42nd Street
Nomination - Special Award for Choreography (Bolton Evening News)
8th - 13th May 2000
Photographs by John Tustin
Production Officials
Director Nora Howcroft
Musical Director Adrienne Wormald
Choreographer Barbara Grant
Dorothy Brock Joyce Walters
Peggy Sawyer Delaney Brindle
Maggie Jones Jane Bickerstaffe
Billy Lawlor David Wilson
Julian Marsh Michael Taylor
Bert Barry Don Howcroft
Anytime Annie Vicki Wilson
Phyllis Dale Sarah Booth
Lorraine Karen Millington
Diane Lorimer Teresa Neary
Ethel Holly Binge
Andy Lee Roger Higginbottom
Pat Denning Eddie Williams
Mac Paul Brennan
Abner Dillon Harry Lee
Thug 1 Ron Finney
Thug 2 Kevin Ogden
Doctor Keith Richardson
Waiter Paul J. Duckworth
Jenny Brindle, Carole Brooks, Jill Marsden, Ruth Prescott, Liz Pycroft, Barbara Martin, Hazel Gray, Cecilia Keefe, Yvonne Neary, Ros Binge, Caroline Burke, Norma Dootson, Ann Coleman, Karen Evans, Lucy Finney, Barbara Haslam, Maria Sharrocks, Janet Smith, Joan Slater, Mary Pycroft
  • Peggy Sawyer and Company Peggy Sawyer and Company
  • Billy Lawlor and Maggie Jones Billy Lawlor and Maggie Jones
  • Dorothy Brock Dorothy Brock
  • Peggy meets Billy Peggy meets Billy
  • Julian Marsh, Abner Dillon and Mac Julian Marsh, Abner Dillon and Mac
  • Lorraine, Peggy, Annie and Phyllis Lorraine, Peggy, Annie and Phyllis
  • Anytime Annie Anytime Annie
  • Mac with Showgirls Mac with Showgirls
  • Billy and Showgirls Billy and Showgirls
  • Mac, Julian, Bert and Billy Mac, Julian, Bert and Billy
  • "We're In The Money" "We're In The Money"
  • Phyllis Dale Phyllis Dale
  • Peggy, Dorothy and Pat Denning Peggy, Dorothy and Pat Denning
  • Annie and Bert "Shuffle Off To Buffalo" Annie and Bert "Shuffle Off To Buffalo"
  • Showgirls Showgirls
  • "We're In The Money" "We're In The Money"
  • Peggy Sawyer Peggy Sawyer

  • Bolton Evening News Review
  • NODA North West News Review
The famous songs from 42nd Street - We're In The Money and 42nd Street - bring an upbeat mood to this simple story of little girl makes good. Tap dancing which makes your eyes swirl fills this production from beginning to end.

How the cast maintain this level of activity for more than two hours is a marvel. A breath-taking exhibition with not one performance which falls flat. 42nd Street is a very demanding musical, with a huge amount to learn, not just for leads but the chorus as well. It isn't the lines which make the show tricky, but the dance and step movements. Knowing that each one has to be rehearsed over and over makes you appreciate the work which must have gone into the show backstage.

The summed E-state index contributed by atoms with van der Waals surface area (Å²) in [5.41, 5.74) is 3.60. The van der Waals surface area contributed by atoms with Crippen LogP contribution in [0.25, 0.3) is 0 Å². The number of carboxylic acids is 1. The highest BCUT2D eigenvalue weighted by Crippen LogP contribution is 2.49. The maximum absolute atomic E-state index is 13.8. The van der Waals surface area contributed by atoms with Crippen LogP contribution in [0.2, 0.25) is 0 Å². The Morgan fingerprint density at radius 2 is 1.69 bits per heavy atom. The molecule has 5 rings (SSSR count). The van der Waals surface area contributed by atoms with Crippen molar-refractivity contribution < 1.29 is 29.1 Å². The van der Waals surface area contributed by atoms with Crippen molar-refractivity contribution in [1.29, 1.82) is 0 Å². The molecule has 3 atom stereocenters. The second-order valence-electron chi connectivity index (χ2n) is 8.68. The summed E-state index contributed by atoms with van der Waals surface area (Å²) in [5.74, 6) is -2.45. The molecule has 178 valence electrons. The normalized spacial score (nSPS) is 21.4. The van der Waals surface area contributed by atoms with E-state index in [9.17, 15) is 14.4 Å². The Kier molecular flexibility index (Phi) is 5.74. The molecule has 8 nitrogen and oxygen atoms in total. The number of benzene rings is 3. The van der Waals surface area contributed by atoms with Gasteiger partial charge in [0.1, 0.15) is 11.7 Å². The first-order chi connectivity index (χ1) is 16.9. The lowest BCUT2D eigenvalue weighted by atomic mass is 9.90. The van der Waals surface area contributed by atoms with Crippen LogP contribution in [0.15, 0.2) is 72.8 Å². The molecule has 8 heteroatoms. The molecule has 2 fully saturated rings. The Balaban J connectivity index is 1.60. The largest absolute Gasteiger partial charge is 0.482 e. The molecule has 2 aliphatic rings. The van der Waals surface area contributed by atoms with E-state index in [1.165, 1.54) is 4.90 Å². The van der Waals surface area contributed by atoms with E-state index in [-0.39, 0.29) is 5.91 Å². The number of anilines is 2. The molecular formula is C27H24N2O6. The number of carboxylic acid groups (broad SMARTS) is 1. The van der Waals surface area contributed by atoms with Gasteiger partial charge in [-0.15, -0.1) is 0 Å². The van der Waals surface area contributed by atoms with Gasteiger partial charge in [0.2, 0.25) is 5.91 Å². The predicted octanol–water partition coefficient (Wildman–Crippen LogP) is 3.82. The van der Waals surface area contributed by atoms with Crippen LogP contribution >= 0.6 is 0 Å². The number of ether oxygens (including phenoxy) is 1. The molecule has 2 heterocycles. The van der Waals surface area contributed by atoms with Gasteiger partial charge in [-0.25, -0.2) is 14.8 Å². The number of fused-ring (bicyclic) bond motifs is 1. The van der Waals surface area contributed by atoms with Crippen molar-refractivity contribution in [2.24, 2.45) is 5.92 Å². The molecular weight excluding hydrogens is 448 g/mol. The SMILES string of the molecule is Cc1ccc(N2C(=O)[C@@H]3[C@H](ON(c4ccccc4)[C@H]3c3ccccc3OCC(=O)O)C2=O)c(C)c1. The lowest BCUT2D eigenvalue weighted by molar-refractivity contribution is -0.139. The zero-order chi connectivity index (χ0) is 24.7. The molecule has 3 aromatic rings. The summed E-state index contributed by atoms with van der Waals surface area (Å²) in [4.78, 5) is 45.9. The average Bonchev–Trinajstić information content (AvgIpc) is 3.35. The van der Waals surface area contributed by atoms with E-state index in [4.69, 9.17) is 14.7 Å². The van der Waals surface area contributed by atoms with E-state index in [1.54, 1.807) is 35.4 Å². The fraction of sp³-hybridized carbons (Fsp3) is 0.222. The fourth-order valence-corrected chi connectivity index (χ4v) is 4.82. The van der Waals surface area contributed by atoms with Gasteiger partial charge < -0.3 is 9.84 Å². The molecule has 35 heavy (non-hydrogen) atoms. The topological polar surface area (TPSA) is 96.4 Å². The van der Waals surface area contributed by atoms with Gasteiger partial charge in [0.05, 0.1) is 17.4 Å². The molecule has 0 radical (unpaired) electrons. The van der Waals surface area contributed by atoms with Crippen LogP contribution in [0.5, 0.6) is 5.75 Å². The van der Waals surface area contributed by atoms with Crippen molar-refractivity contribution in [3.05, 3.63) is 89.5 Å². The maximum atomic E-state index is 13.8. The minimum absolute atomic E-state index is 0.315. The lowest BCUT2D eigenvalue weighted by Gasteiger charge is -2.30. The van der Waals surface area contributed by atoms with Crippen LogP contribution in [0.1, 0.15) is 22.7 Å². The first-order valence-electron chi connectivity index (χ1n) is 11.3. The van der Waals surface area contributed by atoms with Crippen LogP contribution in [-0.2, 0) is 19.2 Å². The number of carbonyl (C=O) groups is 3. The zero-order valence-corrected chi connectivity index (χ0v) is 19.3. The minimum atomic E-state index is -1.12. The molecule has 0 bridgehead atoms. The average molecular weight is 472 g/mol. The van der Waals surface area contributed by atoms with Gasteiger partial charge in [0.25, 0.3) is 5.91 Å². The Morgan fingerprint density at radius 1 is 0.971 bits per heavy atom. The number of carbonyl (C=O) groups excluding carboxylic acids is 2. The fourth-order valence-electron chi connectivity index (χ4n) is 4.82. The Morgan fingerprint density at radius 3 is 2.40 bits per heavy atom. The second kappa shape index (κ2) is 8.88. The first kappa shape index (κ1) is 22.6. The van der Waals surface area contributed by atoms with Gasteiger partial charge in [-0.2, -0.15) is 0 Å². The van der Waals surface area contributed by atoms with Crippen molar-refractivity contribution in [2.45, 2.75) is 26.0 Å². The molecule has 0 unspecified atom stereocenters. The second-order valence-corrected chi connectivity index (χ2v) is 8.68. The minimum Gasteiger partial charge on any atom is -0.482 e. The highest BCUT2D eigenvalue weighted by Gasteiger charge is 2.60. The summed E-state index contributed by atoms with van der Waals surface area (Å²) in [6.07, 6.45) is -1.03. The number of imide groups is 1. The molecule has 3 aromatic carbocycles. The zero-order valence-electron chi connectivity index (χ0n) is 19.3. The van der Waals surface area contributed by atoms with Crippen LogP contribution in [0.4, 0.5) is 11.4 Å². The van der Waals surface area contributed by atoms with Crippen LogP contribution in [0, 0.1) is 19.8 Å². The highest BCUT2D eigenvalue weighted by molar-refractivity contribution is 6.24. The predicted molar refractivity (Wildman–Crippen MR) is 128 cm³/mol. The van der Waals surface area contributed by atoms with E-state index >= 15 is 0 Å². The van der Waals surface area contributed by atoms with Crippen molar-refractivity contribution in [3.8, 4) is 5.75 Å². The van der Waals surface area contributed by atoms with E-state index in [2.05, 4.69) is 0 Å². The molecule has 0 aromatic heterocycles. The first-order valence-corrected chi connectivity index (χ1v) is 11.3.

Delaney Brindle playing Peggy Sawyer - the chorus line girl with big ambitions - is a real treat to watch. David Wilson as lady-killer Billy Lawlor raised laughs with his wickedly devilish performance. Poor Dorothy Brock, played with skill by Joyce Walters, is the star whose glamour is fading fast. Michael Taylor plays hard-boiled Director Julian Marsh. His performance gives the character the right balance of cynicism and sympathy.

The songs come thick and fast. And the sparkling set is a real treat. It is a night of great entertainment, a real taste of Broadway razzmatazz coming to leafy Egerton.

Matthew Taylor
With an experienced production team of Nora Howcroft (I would be ungentlemanly to say how many years in the amateur fold), Choreographer Barbara Grant (well known and respected throughout the area) and Musical Direction by Adrienne Wormald (who would seem equally at home in the 'pit' as she does on stage) one would assume that a good show would follow. Not surprisingly, considering the current talent available at the society, a good show was dutifully delivered.

Chorus work has occasionally in the past been a shade under par. However the efforts of the choreographer seem to have paid dividends this time with well co-ordinated dance routines. The society is also renown for scenery and the backstage staff duly obliged with an excellent art deco styled set.

Joyce Walters gave a studied performance of the established star Dorothy Brock who, although supposedly over the hill, still retained plenty of sparkle. Delaney Brindle, was excellent as the newcomer on the scene. She made the character of Peggy Sawyer entirely believable, gave a first rate performance in every discipline and really looked capable of taking Broadway by storm. Jane Bickerstaff gave a solid performance as Maggie Jones and was ably partnered by the experienced Don Howcroft as Bert Barry.

Michael Taylor produced an assured performance as the forceful Julian Marsh commanding the stage at all times. David Wilson moved well and gave a nice relaxed portrayal of Billy Lawler whilst Roger Higginbottom did well as Andy Lee. Smaller parts were also well served with Eddie Williams making the most of the part of Pat Jennings, Vicki Wilson as the bubbly Anytime Annie, Sarah Booth (Phyllis) and Karen Millington (Lorraine) dancing well and Harry Lee perfect as the cigar chewing Abner Dillon.

It was obvious that a great deal of time and effort had gone into the production numbers, the cast looked as if they were enjoying themselves which quickly translated to the audience and the show was fully deserving the applause it received.

Glyn Neary

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